The Inconvenient Interruptions of Toddler Spirituality


Ethan and I had just barely made the double decker London bus. Standing in a crowd of commuters, I wasn’t able to climb to the second level where Ethan loved to watch passing buses. I balanced myself with him and his folded up stroller, biding my time until we reached the Underground stop where seats would open up.

We had big plans to visit St. James Park with its fearless ducks, delightful sand area, and sprawling lawns. I had a ball, snacks, and several diapers in my backpack. Out of all our days in London, I had prepared the best for this one.

While waiting through the first few stops, I started to smell something that was a little bit… off. In a crowded bus with all sorts of people, you expect to smell all kinds of things. Besides, Ethan’s “epic” diapers had been primarily confined to the evening. I just needed to get to the second floor so he could have a better view of the passing buses and trucks.

A few stops later we ventured upstairs and a kind man moved so we could sit together by a window. The smell got stronger. I feared the worst.

A quick peak confirmed it, and I needed to take immediate action with a diaper wipe. Unfortunately, I forgot to pack the diaper wipes. I didn’t even have any napkins or tissues on hand.

I needed to get off this bus immediately.

But if I got off in the wrong neighborhood, I wouldn’t be able to find a store to buy wipes. I couldn’t put him in his stroller because that would be an even bigger mess. I couldn’t hold him the usual way because that would just make the leak worse. I couldn’t count on Ethan walking for more than a block. I had to play this just right to avoid an even more epic disaster.

Using Google Maps on my phone, I found a store near a stop that was five minutes away. We made it off the bus at that stop while I held Ethan up by the legs—a bit like a toddler torch. It looked ridiculous. The folded up stroller didn’t help.

However, when I consulted my map, I realized that I’d gotten off one stop too late. I ran four blocks instead of one with my toddler torch. Ethan can hardly walk a block in a straight line. He has to stop and point at water and gas caps in the sidewalk. He has to point at buses, trees, and traffic lights. He may sit down and resist walking. He may wander toward the road and cry if I try to stop him.

I had to keep moving. I had a diaper to change.

Sweating and dreading the state of Ethan’s diaper and clothing, I bought wipes and slipped into a nearby Pret a Manger to make the diaper change. Thankfully his outfit was untouched.

My sudden influx of urgency paid off.


Later that day Ethan and I took a walk around a park. There weren’t many people around. He pushed his stroller by my side, often turning around, going in circles, or venturing onto the grass.

I kept prodding him to walk forward, to keep moving, to “come on.”

As I entered my tenth minute of prodding, I finally asked myself, “Why am I doing this?”

It made sense earlier in the day that I needed to rush with a messy diaper on the line. A ruined outfit meant we would have to go home and lose our day at the park.

Without a diaper to worry about, I was simply coaxing Ethan along for the sake of efficiency. We had to get somewhere, I wasn’t sure where, but we had to do it fast.  We were in a rush to walk from one end of the park to the other I suppose. I was rushing just for the sake of rushing.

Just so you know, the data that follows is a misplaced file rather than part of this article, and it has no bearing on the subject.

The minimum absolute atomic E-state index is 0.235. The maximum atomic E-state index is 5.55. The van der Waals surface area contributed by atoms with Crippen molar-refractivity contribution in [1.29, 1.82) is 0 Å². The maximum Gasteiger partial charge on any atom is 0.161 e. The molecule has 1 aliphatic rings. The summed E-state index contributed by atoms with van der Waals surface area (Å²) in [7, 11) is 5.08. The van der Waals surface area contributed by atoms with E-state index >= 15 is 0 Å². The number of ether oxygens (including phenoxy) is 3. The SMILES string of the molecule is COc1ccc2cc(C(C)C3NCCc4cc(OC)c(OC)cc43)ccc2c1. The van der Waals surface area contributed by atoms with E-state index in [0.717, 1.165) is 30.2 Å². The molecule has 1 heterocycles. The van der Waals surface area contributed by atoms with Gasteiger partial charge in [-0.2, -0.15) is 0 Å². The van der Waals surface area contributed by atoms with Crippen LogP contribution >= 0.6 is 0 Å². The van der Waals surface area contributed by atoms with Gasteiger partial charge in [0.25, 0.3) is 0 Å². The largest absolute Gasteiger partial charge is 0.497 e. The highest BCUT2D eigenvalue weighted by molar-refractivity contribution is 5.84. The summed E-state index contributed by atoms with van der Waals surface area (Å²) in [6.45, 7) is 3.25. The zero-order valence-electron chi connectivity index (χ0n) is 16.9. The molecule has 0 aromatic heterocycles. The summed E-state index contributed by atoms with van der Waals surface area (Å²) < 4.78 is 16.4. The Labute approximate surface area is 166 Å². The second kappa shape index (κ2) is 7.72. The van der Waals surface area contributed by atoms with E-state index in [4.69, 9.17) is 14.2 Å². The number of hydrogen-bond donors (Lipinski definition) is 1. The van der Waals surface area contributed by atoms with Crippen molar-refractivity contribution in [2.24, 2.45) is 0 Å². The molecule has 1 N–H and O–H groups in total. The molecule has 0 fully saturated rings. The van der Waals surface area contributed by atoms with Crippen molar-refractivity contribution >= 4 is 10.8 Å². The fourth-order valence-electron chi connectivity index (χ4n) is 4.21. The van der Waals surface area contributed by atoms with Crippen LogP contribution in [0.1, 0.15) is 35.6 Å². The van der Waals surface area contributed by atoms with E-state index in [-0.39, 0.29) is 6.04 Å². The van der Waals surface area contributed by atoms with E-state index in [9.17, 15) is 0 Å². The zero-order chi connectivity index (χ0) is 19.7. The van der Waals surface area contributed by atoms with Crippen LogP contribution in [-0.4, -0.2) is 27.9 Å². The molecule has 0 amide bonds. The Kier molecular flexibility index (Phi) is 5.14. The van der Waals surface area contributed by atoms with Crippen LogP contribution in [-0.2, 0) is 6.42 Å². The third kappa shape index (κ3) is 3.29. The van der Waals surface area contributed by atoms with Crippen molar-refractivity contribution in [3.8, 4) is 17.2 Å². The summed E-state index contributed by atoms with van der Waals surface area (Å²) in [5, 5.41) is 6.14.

Rushing is a lifestyle.

I had turned an occasional fast pace into a way of living where I frantically run from one thing to another.


On the following day we visited another park. Ethan wanted to walk across the grass with the stroller. It’s the most excruciatingly slow way to travel anywhere. I walked ahead and settled on a bench.

He eventually made it across the grass and started to cross a courtyard. However, something about the straps on his stroller caught his attention. He had to stop and snap them together.

It took a long time to get them snapped just right.

By the time he finished snapping them together, he wanted them unsnapped and began calling out to me for help. I told him to bring the stroller to me. Rather than pushing the stroller by its handles, he pushed it from the seat straps. It took an eternity to cross the courtyard, but Ethan wasn’t in a hurry.

Wandering London with a toddler was inconvenient and exhausting at times. I’d never sweated so much in all my life as I did during our three weeks in London. Every single thing required so much energy.

However, there were moments when Ethan forced me to slow, to adapt my pace to his own. He have been pointing at the 115th bus or the 32nd duck of the day, but that was fine. I didn’t need to rush him along while walking through the park.

The interruptions of a toddler can create their own sacred space. They put the brakes on our constant rushing from one thing to another.

They say that you can make God laugh if you tell him your plans.

God may laugh at our plans, but I say that God laughs even harder when we tell our toddlers our plans.


One thought on “The Inconvenient Interruptions of Toddler Spirituality

  1. amen, thank for the laugh! Couldn’t help but think while I was reading that you were in the land of “… that which we call a rose by any other name would smell as sweet”. I wonder what smells Ethan will grow up and associate London with especially since you slowed to share at his pace. How much does our Father have to slow to give us time to associate at our pace?


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